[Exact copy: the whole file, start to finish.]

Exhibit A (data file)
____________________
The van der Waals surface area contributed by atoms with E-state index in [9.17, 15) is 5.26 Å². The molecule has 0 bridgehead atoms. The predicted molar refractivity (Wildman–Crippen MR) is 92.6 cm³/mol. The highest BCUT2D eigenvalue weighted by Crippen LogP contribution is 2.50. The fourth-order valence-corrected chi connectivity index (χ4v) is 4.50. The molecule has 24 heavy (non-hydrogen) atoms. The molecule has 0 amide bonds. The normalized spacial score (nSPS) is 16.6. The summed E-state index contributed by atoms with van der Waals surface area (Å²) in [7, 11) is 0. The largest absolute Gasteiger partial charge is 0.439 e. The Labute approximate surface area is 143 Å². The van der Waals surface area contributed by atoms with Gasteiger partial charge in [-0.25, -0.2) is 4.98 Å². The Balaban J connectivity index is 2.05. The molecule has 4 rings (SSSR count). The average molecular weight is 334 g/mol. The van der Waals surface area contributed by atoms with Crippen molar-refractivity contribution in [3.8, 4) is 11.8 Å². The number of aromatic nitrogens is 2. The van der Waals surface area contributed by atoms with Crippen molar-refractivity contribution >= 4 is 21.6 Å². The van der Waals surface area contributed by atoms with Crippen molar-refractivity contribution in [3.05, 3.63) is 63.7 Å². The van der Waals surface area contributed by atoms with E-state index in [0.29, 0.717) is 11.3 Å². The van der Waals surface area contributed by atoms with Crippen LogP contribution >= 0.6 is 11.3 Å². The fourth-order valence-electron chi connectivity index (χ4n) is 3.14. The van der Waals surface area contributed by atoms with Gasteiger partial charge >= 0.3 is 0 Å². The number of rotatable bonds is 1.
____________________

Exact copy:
The van der Waals surface area contributed by atoms with E-state index in [9.17, 15) is 5.26 Å². The molecule has 0 bridgehead atoms. The predicted molar refractivity (Wildman–Crippen MR) is 92.6 cm³/mol. The highest BCUT2D eigenvalue weighted by Crippen LogP contribution is 2.50. The fourth-order valence-corrected chi connectivity index (χ4v) is 4.50. The molecule has 24 heavy (non-hydrogen) atoms. The molecule has 0 amide bonds. The normalized spacial score (nSPS) is 16.6. The summed E-state index contributed by atoms with van der Waals surface area (Å²) in [7, 11) is 0. The largest absolute Gasteiger partial charge is 0.439 e. The Labute approximate surface area is 143 Å². The van der Waals surface area contributed by atoms with Gasteiger partial charge in [-0.25, -0.2) is 4.98 Å². The Balaban J connectivity index is 2.05. The molecule has 4 rings (SSSR count). The average molecular weight is 334 g/mol. The van der Waals surface area contributed by atoms with Crippen molar-refractivity contribution in [3.8, 4) is 11.8 Å². The number of aromatic nitrogens is 2. The van der Waals surface area contributed by atoms with Crippen molar-refractivity contribution >= 4 is 21.6 Å². The van der Waals surface area contributed by atoms with Crippen molar-refractivity contribution in [3.05, 3.63) is 63.7 Å². The van der Waals surface area contributed by atoms with E-state index in [0.29, 0.717) is 11.3 Å². The van der Waals surface area contributed by atoms with Crippen LogP contribution >= 0.6 is 11.3 Å². The fourth-order valence-electron chi connectivity index (χ4n) is 3.14. The van der Waals surface area contributed by atoms with Gasteiger partial charge >= 0.3 is 0 Å². The number of rotatable bonds is 1.